Cat attacked by neighbours' dog
if my child ate some of your cat shit that was in my garden due to your cat coming over the fence (it is rarely supervised when it comes over by the way) and was then made ill…
what legal recourse would i have?
harsh i know mate, but you have an obvious undertone that they can’t look after their dogs properly, yet what are your provisions for supervising your cat?
i think if you have small fluffy creatures in the vicinity of lurchers, small fluffy things are likely at some point to get **** up…Posted 5 years agopingu66Member
Minimum they pick up the vets bills. If their dog is insured this will be covered under third party. Also they should have their garden secured, how did the dog escape?
Its your call if you call the police, unfortunatly dogs will chase things thats why they need supervision, but its the unsepervised etc bit where the owner has let their dogs down, aswell as not exercising them.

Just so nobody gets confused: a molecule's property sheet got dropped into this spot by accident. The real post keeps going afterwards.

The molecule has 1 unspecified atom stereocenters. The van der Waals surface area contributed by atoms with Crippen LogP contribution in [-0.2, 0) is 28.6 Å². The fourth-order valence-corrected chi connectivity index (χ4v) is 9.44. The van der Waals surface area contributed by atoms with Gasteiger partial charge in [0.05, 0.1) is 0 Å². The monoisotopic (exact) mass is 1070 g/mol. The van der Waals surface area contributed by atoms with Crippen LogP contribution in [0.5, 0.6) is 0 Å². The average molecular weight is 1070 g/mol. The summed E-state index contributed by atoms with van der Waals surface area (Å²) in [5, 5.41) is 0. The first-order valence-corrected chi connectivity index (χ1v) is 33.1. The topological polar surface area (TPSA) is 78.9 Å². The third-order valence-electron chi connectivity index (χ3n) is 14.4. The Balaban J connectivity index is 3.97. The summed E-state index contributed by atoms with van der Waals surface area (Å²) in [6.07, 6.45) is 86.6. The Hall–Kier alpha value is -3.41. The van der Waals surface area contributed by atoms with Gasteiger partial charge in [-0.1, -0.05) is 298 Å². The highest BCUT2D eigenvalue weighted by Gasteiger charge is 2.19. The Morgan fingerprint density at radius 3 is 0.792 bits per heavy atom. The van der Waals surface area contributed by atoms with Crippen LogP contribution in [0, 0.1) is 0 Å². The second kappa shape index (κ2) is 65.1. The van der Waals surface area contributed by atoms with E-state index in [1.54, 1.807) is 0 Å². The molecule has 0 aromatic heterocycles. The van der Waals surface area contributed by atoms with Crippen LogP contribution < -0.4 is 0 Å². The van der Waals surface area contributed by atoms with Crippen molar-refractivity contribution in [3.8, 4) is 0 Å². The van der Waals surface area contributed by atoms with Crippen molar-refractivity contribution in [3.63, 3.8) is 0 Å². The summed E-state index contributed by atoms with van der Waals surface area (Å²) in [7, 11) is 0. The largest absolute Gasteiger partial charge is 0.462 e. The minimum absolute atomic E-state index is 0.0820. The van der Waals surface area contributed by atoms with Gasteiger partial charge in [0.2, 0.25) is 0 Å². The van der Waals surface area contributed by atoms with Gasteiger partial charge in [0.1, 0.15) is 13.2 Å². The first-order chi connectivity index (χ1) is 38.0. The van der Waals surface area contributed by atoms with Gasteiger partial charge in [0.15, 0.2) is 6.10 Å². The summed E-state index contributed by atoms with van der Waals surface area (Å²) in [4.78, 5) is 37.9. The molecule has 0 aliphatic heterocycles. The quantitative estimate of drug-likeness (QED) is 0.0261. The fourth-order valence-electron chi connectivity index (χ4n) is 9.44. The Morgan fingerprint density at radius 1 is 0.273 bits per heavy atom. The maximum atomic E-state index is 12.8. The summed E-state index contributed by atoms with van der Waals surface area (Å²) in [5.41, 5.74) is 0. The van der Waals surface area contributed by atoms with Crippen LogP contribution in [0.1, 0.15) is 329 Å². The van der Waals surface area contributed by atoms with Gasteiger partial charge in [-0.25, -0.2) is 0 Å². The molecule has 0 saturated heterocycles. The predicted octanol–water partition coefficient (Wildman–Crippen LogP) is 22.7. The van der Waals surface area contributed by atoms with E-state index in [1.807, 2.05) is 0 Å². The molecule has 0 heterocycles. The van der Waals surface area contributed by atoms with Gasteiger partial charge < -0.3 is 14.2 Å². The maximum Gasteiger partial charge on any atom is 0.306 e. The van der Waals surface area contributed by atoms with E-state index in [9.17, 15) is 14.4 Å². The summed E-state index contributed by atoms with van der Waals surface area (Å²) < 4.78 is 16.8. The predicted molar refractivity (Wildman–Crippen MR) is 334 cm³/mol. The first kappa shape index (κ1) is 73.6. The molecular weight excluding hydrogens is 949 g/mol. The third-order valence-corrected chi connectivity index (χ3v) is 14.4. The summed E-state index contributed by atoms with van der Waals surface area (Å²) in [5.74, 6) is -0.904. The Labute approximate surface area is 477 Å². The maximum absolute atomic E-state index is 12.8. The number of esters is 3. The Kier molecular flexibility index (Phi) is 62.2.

I would call the police and I am a dog owner, it could have been a child. You could call the councils dog warden, they will have one and get advice. Your vet may be in a position to advise aswell.Posted 5 years ago
Tracknico – unfortunately in law cats are considered wild animals so the owners are not liable for what they do whereas dogs are considered tame so the owners are liable for them.
I think the dog owners will be liable for the vets bill but nothing further. No other legal sanctionPosted 5 years agofootflapsSubscriber
Owners are legally responsible for their dogs at all times. The same does not apply for cats.
However, I doubt if a dog attacking a cat is a criminal offence, so that leaves civil action against them – you’d probably get the Vet’s bill plus compensation paid out in small claims court.Posted 5 years agogreymanMember
it could have been a child
It was a cat. Dogs and Cats don’t usually get along btw. 😉
Don’t call the police (yet) just calmly point out the folly of their ways and how it impacts on you and yours.